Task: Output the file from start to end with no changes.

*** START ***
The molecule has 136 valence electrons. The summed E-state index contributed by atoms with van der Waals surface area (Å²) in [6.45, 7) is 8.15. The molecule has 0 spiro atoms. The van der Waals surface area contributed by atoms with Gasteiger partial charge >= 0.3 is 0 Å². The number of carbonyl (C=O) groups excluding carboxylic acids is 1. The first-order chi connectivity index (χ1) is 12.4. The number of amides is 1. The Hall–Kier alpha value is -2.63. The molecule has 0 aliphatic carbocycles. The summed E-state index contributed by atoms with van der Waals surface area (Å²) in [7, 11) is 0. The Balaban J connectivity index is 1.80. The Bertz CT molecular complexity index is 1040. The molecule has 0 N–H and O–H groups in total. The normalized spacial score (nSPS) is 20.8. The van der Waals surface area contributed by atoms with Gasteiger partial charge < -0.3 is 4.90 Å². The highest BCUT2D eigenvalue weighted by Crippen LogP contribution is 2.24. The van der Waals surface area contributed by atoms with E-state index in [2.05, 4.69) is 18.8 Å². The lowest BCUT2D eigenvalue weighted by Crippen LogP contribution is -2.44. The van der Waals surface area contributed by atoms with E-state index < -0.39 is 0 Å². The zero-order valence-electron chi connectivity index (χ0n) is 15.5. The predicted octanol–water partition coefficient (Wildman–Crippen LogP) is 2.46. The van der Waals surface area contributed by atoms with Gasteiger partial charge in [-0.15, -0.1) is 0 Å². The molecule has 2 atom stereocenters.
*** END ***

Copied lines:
The molecule has 136 valence electrons. The summed E-state index contributed by atoms with van der Waals surface area (Å²) in [6.45, 7) is 8.15. The molecule has 0 spiro atoms. The van der Waals surface area contributed by atoms with Gasteiger partial charge >= 0.3 is 0 Å². The number of carbonyl (C=O) groups excluding carboxylic acids is 1. The first-order chi connectivity index (χ1) is 12.4. The number of amides is 1. The Hall–Kier alpha value is -2.63. The molecule has 0 aliphatic carbocycles. The summed E-state index contributed by atoms with van der Waals surface area (Å²) in [7, 11) is 0. The Balaban J connectivity index is 1.80. The Bertz CT molecular complexity index is 1040. The molecule has 0 N–H and O–H groups in total. The normalized spacial score (nSPS) is 20.8. The van der Waals surface area contributed by atoms with Gasteiger partial charge < -0.3 is 4.90 Å². The highest BCUT2D eigenvalue weighted by Crippen LogP contribution is 2.24. The van der Waals surface area contributed by atoms with E-state index in [2.05, 4.69) is 18.8 Å². The lowest BCUT2D eigenvalue weighted by Crippen LogP contribution is -2.44. The van der Waals surface area contributed by atoms with E-state index < -0.39 is 0 Å². The zero-order valence-electron chi connectivity index (χ0n) is 15.5. The predicted octanol–water partition coefficient (Wildman–Crippen LogP) is 2.46. The van der Waals surface area contributed by atoms with Gasteiger partial charge in [-0.15, -0.1) is 0 Å². The molecule has 2 atom stereocenters.